7. Be Respectful

Assertiveness is not about being aggressive or rude. Be respectful of the other person’s feelings and needs. Use a respectful tone and avoid blaming or attacking language.

8. Use Active Listening

Assertiveness is not just about expressing yourself; it is also about listening to the other person. When the other person speaks, practice active listening by paying attention to what they are saying, acknowledging their feelings, and asking questions to clarify their perspective. Active listening shows that you respect the other person’s point of view, and it helps you build a stronger connection with them. Listen to the other person’s response and validate their feelings. Repeat back what they have said to ensure that you have understood their perspective and work towards finding a solution that works for both of you.

9. Practice Self-Care

Take care of yourself and your own needs. Set boundaries and prioritise your own well-being. Assertiveness can sometimes feel uncomfortable or even scary, especially if you’re not used to standing up for yourself. Being assertive can be challenging, especially if you’re used to being passive or aggressive. Take breaks when needed, engage in activities that bring you joy, and seek support from friends, a life coach or therapist if necessary.

What To Do When Others Don’t Want You To Change?

Of course, the other person might resist this new assertive change in you because they are currently getting the better deal. Remember that! Also, if you have been labelled or known as the ‘giver’, ‘obliger,’ ‘you give the shirt of your back’, it will take time to change people’s behaviour and unrealistic expectations towards you.  As you become more assertive, others will recognise the new empowered you and know not to mess with you.

If someone doesn’t like you being assertive, it’s important to respond in a calm and respectful manner. Here are some steps you can take:

1. Acknowledge Their Feelings

Let them know that you understand that being assertive may not be their preferred style of communication. This can help them feel heard and validated.

2. Explain Your Reasoning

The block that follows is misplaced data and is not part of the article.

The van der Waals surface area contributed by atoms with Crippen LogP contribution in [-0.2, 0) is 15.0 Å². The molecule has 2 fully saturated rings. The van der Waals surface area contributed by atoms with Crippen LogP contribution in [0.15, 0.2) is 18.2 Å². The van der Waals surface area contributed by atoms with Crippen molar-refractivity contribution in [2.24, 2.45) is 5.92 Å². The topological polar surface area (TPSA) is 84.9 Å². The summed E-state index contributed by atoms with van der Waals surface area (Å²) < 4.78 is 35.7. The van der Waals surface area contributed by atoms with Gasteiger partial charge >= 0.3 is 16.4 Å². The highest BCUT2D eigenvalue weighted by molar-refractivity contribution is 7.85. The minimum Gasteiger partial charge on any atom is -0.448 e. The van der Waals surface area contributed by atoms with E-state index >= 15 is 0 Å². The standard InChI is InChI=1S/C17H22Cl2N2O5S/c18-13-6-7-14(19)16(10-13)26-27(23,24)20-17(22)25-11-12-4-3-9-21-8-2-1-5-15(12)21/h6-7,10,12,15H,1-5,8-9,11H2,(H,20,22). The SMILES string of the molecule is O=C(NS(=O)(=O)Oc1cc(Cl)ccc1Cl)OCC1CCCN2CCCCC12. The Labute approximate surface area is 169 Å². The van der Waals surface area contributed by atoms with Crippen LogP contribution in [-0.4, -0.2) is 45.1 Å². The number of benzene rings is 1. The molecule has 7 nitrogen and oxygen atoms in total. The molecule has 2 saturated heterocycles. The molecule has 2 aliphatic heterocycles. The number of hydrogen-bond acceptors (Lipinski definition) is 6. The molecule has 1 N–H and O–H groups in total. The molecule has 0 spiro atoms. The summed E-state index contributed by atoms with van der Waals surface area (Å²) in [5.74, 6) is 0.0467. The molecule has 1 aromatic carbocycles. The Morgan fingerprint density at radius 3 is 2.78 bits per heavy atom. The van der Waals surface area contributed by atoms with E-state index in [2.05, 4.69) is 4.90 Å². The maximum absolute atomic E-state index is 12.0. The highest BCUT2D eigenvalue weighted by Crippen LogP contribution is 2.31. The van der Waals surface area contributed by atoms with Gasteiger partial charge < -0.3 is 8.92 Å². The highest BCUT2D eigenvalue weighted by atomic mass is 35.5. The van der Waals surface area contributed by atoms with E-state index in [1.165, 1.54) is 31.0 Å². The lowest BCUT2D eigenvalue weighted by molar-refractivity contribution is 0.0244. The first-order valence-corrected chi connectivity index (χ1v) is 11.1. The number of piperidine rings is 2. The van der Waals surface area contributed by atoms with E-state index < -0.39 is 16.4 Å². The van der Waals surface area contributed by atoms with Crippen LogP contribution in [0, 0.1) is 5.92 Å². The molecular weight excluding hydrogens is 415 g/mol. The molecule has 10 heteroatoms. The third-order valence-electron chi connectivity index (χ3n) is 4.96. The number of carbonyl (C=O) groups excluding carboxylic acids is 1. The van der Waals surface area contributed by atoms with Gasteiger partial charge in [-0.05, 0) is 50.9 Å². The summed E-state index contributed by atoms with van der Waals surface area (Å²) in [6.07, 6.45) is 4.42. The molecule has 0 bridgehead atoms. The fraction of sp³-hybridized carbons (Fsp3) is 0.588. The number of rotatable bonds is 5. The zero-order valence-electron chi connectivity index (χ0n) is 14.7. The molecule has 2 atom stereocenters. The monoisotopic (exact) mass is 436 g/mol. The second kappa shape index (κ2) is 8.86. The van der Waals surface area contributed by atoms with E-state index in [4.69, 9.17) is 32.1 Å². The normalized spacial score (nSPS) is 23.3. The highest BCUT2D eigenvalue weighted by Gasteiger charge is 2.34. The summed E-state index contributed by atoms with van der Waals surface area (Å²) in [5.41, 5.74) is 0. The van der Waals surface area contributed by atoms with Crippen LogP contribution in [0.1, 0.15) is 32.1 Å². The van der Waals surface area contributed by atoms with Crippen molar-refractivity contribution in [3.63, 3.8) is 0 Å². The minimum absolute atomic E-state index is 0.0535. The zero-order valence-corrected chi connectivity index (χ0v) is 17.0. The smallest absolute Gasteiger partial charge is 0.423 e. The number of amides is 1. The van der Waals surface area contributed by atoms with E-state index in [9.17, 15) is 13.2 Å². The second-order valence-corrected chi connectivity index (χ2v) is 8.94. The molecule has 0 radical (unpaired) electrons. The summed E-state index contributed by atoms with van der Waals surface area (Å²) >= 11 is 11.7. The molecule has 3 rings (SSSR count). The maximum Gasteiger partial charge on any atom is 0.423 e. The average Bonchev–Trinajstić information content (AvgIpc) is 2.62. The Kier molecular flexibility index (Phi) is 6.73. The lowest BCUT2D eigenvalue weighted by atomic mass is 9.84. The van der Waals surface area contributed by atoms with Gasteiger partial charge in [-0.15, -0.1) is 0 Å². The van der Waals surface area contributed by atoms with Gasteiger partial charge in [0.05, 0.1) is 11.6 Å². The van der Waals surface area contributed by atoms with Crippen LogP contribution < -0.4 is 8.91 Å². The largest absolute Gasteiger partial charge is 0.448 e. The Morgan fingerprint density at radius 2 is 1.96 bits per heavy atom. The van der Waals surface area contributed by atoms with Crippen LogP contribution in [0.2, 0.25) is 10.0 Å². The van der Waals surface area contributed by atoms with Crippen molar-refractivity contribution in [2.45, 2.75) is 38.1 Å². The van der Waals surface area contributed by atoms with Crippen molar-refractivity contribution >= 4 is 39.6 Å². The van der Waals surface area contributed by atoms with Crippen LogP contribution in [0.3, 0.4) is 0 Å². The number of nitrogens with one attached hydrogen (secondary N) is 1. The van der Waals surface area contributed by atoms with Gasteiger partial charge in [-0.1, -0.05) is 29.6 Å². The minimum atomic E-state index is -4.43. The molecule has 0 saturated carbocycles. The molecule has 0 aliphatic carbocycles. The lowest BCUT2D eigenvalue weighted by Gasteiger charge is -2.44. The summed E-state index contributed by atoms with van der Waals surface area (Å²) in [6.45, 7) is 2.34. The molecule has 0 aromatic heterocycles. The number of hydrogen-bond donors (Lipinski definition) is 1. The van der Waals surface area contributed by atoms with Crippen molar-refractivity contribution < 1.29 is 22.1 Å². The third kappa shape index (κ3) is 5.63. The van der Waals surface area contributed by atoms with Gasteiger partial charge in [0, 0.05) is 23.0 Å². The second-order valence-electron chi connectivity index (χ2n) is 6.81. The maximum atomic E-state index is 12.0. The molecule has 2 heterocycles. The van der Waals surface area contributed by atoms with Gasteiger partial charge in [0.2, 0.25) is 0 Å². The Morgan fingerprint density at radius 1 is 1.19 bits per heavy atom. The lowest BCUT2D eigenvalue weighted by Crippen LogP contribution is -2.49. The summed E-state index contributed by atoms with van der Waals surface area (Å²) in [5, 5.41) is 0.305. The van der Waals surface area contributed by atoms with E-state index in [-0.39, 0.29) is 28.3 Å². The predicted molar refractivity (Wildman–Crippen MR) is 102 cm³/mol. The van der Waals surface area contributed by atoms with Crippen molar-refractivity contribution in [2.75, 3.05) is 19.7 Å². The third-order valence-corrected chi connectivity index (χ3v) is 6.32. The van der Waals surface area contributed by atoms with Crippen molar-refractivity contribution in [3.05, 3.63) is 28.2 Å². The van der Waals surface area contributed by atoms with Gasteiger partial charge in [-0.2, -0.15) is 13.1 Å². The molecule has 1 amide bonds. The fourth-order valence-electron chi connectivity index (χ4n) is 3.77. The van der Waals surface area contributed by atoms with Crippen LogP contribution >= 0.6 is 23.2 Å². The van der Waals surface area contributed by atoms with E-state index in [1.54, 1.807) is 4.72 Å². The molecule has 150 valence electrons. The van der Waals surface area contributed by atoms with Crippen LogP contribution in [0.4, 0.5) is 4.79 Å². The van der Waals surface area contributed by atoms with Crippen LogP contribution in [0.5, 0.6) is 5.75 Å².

Share why being assertive is important to you. Let them know that you are not trying to be aggressive or confrontational, but rather, you are trying to express your needs and feelings in a clear and direct manner.

3. Find Common Ground

Look for areas where you both can agree. For example, you might say something like, “I understand that we may have different communication styles, but I think we both want to have a positive and respectful relationship.”

4. Offer Alternatives

If the other person is still uncomfortable with your assertiveness, suggest other ways that you can communicate effectively. You might suggest that you both take turns expressing your needs or that you use a different tone of voice.

Remember that being assertive is a valuable communication skill, and it’s important to stand up for your needs and express yourself in a clear and respectful manner. If the other person is still resistant to your assertiveness, it may be necessary to re-evaluate the relationship and consider if it’s a healthy and fulfilling one for both of you. Getting the support of a life coach can be a great way to progress with this and you will have non-judgmental support on the journey even if others try to stop you becoming more assertive. 

Sandra Gorman
Sandra Gorman
Founder GOYOU Life Coaching | CDA Licenced Counselling Psychologist | IACP Accredited Psychotherapist | Corporate Wellness Trainer | Psychological School Counsellor